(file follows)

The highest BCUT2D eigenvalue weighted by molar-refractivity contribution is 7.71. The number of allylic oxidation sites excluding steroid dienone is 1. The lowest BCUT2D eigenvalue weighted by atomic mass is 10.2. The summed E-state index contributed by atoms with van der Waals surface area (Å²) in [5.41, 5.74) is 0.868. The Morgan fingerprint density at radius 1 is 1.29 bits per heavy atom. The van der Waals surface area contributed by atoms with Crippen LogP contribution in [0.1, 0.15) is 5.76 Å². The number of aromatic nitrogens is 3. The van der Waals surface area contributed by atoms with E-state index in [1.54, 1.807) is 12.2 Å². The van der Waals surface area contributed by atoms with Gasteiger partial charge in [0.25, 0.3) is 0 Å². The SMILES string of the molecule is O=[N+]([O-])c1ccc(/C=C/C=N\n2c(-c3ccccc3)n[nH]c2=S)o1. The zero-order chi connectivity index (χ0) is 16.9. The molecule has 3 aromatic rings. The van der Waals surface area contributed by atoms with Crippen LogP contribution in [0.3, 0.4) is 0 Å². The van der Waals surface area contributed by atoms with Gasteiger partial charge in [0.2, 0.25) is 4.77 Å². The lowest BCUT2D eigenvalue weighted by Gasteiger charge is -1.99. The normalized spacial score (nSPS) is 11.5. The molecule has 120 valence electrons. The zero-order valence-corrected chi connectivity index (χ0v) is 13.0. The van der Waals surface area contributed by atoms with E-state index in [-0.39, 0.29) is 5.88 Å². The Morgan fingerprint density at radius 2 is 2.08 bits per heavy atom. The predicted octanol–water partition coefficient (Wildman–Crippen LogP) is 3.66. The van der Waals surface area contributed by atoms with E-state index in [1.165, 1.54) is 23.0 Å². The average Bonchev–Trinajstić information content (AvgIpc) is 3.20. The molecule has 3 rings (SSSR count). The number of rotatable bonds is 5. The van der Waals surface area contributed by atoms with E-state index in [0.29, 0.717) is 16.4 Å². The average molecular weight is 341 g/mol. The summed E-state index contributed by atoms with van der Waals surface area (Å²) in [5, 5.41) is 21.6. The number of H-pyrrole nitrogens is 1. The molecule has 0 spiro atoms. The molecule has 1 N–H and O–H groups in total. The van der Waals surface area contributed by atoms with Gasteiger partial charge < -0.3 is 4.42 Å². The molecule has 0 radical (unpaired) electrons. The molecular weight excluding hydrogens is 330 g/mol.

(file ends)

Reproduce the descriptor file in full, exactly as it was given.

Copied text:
The highest BCUT2D eigenvalue weighted by molar-refractivity contribution is 7.71. The number of allylic oxidation sites excluding steroid dienone is 1. The lowest BCUT2D eigenvalue weighted by atomic mass is 10.2. The summed E-state index contributed by atoms with van der Waals surface area (Å²) in [5.41, 5.74) is 0.868. The Morgan fingerprint density at radius 1 is 1.29 bits per heavy atom. The van der Waals surface area contributed by atoms with Crippen LogP contribution in [0.1, 0.15) is 5.76 Å². The number of aromatic nitrogens is 3. The van der Waals surface area contributed by atoms with E-state index in [1.54, 1.807) is 12.2 Å². The van der Waals surface area contributed by atoms with Gasteiger partial charge in [0.25, 0.3) is 0 Å². The SMILES string of the molecule is O=[N+]([O-])c1ccc(/C=C/C=N\n2c(-c3ccccc3)n[nH]c2=S)o1. The zero-order chi connectivity index (χ0) is 16.9. The molecule has 3 aromatic rings. The van der Waals surface area contributed by atoms with Crippen LogP contribution in [0.3, 0.4) is 0 Å². The van der Waals surface area contributed by atoms with Gasteiger partial charge in [0.2, 0.25) is 4.77 Å². The lowest BCUT2D eigenvalue weighted by Gasteiger charge is -1.99. The normalized spacial score (nSPS) is 11.5. The molecule has 120 valence electrons. The zero-order valence-corrected chi connectivity index (χ0v) is 13.0. The van der Waals surface area contributed by atoms with E-state index in [-0.39, 0.29) is 5.88 Å². The Morgan fingerprint density at radius 2 is 2.08 bits per heavy atom. The predicted octanol–water partition coefficient (Wildman–Crippen LogP) is 3.66. The van der Waals surface area contributed by atoms with E-state index in [1.165, 1.54) is 23.0 Å². The average Bonchev–Trinajstić information content (AvgIpc) is 3.20. The molecule has 3 rings (SSSR count). The number of rotatable bonds is 5. The van der Waals surface area contributed by atoms with E-state index in [0.29, 0.717) is 16.4 Å². The average molecular weight is 341 g/mol. The summed E-state index contributed by atoms with van der Waals surface area (Å²) in [5, 5.41) is 21.6. The number of H-pyrrole nitrogens is 1. The molecule has 0 spiro atoms. The molecule has 1 N–H and O–H groups in total. The van der Waals surface area contributed by atoms with Gasteiger partial charge < -0.3 is 4.42 Å². The molecule has 0 radical (unpaired) electrons. The molecular weight excluding hydrogens is 330 g/mol.